Posted comment on ´Meet the electric life forms that live on pure energy` by Catherine Brahic published in New Scientist no 2978 19th July 2014 p. 8
In her New Scientist article, Catherine Brahic describes a type of bacteria, known as ´electric bacteria` that feed on electrons from the rocks and metals they live on. Although two types of such bacteria are already known, the Shewanella and Geobacter, biologists have now found others in rocks and marine mud if they spike the surroundings with electric current.
Brahic describes in her article why these forms are biochemically unusual and quotes Kenneth Nealson of the University of Southern California, Los Angeles, who expresses surprise that we are not more familiar with this type of life form since the fundamental reactions in biochemistry are based on electron exchange and transfer. Nealson and colleagues can grow ´electric bacteria` directly on electrodes in the laboratory. They collect sediment from the seabed and in the laboratory insert electrodes into it. The natural voltage across the sediment is measured first and then a slightly different voltage is applied: higher, then there is an excess of electrons; lower, then the electrode accepts electrons from its surroundings. They found that bacteria living in the sediment either harvested the electrons from the higher voltage, or donated electrons on to the lower voltage electrode, hence generating a detectable electric current. Further examples of ´electric bacteria` are recorded: Jangir, University of Southern California found electron donors in a well in Death Valley, California; Bond and colleagues, University of Minnesota grew a type of bacteria that accepted electrons from an iron electrode; and Rowe, University of Southern California identified up to 8 different kinds of bacteria that harvest electrons.
Brahic ends her article describing the growing interest in ´electric bacteria` because of their potential applications. NASA is interested because they can survive on very little energy and so are an example of how some extra-terrestrial life may exist. Industries are looking at the creation of ´biomachines` that could perform tasks such as sewerage or groundwater cleaning, as too are others who are investigating into the fundamental questions about life for example the minimum energy demand required by life forms. Relating to the latter, Gorby at the Rensselaer Polytechnic Institute, New York believes that the bacteria should be grown between two electrodes with the bacteria accepting electrons from one electrode, using them in their biochemical actions and then donating them to the other electrode, making them a self-contained energy system that could maintain the bacteria indefinitely if all conditions were ideal, even if they do not grow or divide.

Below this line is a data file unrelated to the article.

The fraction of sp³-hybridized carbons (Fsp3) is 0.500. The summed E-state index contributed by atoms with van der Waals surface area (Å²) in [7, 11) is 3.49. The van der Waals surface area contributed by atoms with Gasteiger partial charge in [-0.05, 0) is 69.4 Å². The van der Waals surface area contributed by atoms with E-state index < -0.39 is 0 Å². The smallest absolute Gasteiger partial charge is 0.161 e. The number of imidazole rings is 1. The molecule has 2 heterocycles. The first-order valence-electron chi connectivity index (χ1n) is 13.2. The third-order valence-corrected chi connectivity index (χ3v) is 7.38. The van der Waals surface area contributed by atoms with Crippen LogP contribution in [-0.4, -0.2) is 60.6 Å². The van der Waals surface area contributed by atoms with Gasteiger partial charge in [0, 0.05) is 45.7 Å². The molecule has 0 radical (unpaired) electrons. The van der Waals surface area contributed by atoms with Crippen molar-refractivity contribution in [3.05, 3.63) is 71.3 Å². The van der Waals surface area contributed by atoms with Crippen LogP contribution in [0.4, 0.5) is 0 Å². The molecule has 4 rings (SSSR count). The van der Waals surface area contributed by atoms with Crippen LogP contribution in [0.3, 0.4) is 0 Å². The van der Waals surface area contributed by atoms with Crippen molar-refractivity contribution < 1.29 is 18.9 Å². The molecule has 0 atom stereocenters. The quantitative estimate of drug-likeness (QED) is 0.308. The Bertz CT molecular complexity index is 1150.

What makes this topic interesting is the biochemical difference between ´electric bacteria` and other cells and organisms regarding source and ´form` of electrons. Free electrons are not normally substrates in biochemistry since they are usually ´packaged` with molecules, metal ions, ATP etc. to make them electrically neutral. ´Electric bacteria` appear to feed on and take in pure electrons from their surroundings and in the case quoted above, electrodes are the source. Another group used magnetite as electron donor and acceptor. Byrne and colleagues at the University of Tübingen, Germany used tiny crystals of magnetite and grew mixed colonies of Geobacter and Rhodopseudomonas with the former accepting electrons and the latter donating.